Posts Tagged ‘Sewell’

Blackpaint 69

February 15, 2010

Gorky

Since I wrote on Gorky yesterday, I’ve read Laura Cumming’s review of the exhibition and I think I was a bit sniffy about it – under the evil influence of Brian Sewell, no doubt.  Maybe I missed the radiance a bit; if de Kooning thought he was the business, who am I to be critical?  And he must have been the only painter in the USA doing this stuff in the early 40’s, so the importance of the link with European abstraction…

Van Doesburg

Got to visit this again, and as always, there was stuff that impressed 2nd time round that I’d barely noticed the first: Huszar’s “Composition with Female Figure”; a fantastic Schwitters with one of those long titles full of numbers – it began with “Merz”; the paintings of Bortnyik, Maes and El Lissitsky that all used perspective, a rarity in  this exhibition; and a Futurist machine picture in black, white and red by Victor Servranckx, who gets 2nd prize for great name, after Vantongerloo.  I was puzzled by Jean Gorin’s “No.3 emanating from the equilateral triangle” – couldn’t see a triangle for the life of me.  I presume it was implied.  Cesar Domela had three lovely pictures, one a tilted square with corners coloured and finally VD himself, “Simultaneous Counter Composition”, in which the coloured squares (tilted of course) appear to be sliding apart under a thin black frame.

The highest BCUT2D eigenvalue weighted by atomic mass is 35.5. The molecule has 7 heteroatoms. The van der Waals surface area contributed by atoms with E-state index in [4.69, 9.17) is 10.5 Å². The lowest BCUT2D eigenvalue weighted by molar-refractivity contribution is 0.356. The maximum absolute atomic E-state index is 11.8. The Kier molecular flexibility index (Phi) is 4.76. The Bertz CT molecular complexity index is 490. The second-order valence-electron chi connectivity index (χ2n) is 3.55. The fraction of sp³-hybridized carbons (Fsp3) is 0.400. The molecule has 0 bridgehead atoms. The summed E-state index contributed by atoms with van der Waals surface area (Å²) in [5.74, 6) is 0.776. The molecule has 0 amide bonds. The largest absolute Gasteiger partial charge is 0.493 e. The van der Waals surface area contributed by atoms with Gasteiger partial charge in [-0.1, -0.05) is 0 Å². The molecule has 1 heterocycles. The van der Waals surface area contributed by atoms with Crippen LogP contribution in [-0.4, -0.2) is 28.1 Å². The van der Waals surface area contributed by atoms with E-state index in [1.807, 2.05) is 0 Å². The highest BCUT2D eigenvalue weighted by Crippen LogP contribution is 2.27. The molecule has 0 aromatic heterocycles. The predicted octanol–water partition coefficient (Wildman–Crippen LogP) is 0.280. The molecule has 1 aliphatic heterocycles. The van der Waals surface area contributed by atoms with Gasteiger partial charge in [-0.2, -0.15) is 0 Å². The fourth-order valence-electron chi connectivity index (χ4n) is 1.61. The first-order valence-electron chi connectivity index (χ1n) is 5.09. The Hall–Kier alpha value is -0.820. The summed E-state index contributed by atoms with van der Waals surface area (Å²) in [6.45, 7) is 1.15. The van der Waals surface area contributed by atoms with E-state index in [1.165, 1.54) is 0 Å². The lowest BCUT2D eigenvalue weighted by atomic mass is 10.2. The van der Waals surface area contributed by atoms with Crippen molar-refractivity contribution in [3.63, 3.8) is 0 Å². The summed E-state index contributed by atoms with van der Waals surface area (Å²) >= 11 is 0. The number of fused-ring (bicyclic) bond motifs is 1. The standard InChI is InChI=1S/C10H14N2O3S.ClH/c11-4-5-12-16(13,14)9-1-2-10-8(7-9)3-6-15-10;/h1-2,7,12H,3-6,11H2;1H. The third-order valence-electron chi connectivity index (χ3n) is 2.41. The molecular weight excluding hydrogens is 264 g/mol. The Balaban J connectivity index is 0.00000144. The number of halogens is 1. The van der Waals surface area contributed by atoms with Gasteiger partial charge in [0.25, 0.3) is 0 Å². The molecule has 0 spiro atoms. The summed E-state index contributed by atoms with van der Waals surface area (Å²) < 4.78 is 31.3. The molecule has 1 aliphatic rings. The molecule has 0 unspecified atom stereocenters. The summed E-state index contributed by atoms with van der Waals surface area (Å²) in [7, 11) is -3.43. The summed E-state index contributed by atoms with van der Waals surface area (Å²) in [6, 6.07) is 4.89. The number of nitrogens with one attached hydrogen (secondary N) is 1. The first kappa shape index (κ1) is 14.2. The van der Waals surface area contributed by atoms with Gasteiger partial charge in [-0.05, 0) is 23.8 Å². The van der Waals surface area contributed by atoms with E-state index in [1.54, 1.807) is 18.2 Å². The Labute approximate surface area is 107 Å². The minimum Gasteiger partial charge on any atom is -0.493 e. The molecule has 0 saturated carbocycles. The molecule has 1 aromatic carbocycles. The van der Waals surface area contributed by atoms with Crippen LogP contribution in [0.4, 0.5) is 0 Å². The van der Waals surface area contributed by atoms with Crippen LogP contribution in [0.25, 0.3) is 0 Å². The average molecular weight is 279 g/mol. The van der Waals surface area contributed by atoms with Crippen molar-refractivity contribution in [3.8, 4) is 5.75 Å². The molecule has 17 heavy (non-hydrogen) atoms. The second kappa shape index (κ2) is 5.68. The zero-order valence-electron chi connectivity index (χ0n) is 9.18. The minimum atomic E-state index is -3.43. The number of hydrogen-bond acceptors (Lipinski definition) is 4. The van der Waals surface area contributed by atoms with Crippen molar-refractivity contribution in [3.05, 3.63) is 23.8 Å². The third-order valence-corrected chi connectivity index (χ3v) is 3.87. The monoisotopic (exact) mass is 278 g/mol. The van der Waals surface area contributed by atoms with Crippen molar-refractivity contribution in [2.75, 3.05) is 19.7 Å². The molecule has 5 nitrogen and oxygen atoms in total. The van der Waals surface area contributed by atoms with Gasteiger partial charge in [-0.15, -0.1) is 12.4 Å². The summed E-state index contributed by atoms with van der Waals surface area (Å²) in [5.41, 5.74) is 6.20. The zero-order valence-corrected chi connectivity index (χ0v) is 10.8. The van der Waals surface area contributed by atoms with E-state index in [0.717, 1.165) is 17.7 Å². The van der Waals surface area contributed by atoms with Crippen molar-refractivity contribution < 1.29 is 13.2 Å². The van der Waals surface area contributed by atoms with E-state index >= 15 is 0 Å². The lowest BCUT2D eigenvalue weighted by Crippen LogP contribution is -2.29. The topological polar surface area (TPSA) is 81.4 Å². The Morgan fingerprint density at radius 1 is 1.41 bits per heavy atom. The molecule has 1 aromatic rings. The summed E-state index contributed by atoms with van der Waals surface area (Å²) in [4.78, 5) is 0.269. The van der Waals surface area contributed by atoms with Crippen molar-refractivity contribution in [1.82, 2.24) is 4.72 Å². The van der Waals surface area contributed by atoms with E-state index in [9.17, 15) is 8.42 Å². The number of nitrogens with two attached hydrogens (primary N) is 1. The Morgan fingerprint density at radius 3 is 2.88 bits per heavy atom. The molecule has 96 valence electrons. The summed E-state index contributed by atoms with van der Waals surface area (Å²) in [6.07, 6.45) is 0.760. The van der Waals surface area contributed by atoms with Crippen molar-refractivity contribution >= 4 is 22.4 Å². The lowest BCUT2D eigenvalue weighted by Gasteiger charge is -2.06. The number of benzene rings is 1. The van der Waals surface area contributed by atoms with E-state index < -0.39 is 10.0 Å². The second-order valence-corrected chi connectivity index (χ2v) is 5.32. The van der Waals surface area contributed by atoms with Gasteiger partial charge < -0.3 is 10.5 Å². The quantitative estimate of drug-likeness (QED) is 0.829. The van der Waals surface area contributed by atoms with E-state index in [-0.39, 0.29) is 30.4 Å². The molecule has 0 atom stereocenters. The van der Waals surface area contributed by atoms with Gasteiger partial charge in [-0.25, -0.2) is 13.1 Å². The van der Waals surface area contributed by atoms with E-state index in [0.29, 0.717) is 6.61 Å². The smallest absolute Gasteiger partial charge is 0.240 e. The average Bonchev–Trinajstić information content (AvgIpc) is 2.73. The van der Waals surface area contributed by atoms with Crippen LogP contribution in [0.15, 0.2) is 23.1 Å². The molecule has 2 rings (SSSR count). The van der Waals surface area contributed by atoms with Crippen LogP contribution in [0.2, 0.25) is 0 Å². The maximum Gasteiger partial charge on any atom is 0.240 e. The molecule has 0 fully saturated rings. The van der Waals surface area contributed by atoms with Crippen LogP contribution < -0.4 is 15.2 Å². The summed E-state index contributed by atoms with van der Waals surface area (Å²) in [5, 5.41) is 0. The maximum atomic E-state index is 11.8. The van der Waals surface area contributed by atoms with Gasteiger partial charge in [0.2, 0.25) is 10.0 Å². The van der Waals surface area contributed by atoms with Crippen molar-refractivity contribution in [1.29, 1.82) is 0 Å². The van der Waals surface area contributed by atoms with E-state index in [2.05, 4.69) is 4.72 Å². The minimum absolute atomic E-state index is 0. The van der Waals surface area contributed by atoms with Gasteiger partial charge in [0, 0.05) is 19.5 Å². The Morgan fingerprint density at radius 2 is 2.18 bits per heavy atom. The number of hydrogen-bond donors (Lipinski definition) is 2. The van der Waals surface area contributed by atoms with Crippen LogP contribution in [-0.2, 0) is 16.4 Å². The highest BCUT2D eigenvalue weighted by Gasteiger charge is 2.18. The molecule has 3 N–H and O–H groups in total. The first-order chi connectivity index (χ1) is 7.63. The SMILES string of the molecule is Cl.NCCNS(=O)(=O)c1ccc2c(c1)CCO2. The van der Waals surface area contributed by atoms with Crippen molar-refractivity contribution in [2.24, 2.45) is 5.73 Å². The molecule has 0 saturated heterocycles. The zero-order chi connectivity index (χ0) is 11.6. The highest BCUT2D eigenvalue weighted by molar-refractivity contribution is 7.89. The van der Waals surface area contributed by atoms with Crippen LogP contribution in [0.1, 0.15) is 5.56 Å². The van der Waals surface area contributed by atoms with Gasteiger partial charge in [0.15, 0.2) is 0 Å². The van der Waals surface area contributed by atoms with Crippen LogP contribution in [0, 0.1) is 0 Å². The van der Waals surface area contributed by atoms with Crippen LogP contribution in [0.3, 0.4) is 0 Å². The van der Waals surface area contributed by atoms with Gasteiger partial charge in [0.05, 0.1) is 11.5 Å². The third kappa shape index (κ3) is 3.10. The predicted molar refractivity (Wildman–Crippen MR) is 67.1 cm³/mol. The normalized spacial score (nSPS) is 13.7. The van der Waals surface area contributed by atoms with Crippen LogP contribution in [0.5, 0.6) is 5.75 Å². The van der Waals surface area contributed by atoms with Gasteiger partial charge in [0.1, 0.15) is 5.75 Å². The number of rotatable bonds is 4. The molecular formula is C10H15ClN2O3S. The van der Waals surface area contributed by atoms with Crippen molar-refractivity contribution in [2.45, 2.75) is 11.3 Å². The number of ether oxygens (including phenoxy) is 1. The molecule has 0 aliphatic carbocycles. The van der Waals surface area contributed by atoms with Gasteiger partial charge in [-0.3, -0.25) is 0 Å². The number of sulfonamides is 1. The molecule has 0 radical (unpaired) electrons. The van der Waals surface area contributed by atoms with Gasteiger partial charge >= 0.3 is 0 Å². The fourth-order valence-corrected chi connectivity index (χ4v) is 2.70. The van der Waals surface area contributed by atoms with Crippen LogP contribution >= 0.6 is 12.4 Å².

Richard Hamilton

Interview with Rachel Cooke, in which he claims that a teacher at the Royal Academy described Picasso et al as “a load of fucking dagoes!”  The art schools of the 40’s and 50’s sound like a nightmare; I remember reading that Terry Frost once spent 6 weeks on a painting without a comment from his teacher.  When Frost felt he was finished and asked for a comment, he was told, “If I were you, I’d scrape it all off and start again.”

Painting

Going two ways at the moment; doing Mondrian- style stuff freehand, so its messy (childish, but even messed up, it looks OK) – and flinging paint on flat canvas and spreading it with the edge of a postcard.  Really messy.

Listening to” That’ll be the Day”, Buddy Holly and the Crickets (of course):

“When Cupid shot his dart, he shot it at your heart,

So if we ever part then I’ll leave you..”

For decades, I thought it was “When Cupid Charlie starts…”: again, makes no sense, but I still prefer it.

Blackpaint

15.02.10

Blackpaint 68

February 14, 2010

Arshile Gorky

So, after reviewing the (Sewell) review, I’ve now seen the show.  There are 12 rooms, so I’ll take them one by one.  Room 1, I made no notes, but remember an imitation of a Cezanne still life. 

Room 2 showed how AG had “abstracted” a Picasso-like portrait of “Woman with a Palette” several times over the years. 

Room 3 displayes some fine drawings, obviously influenced by Picasso.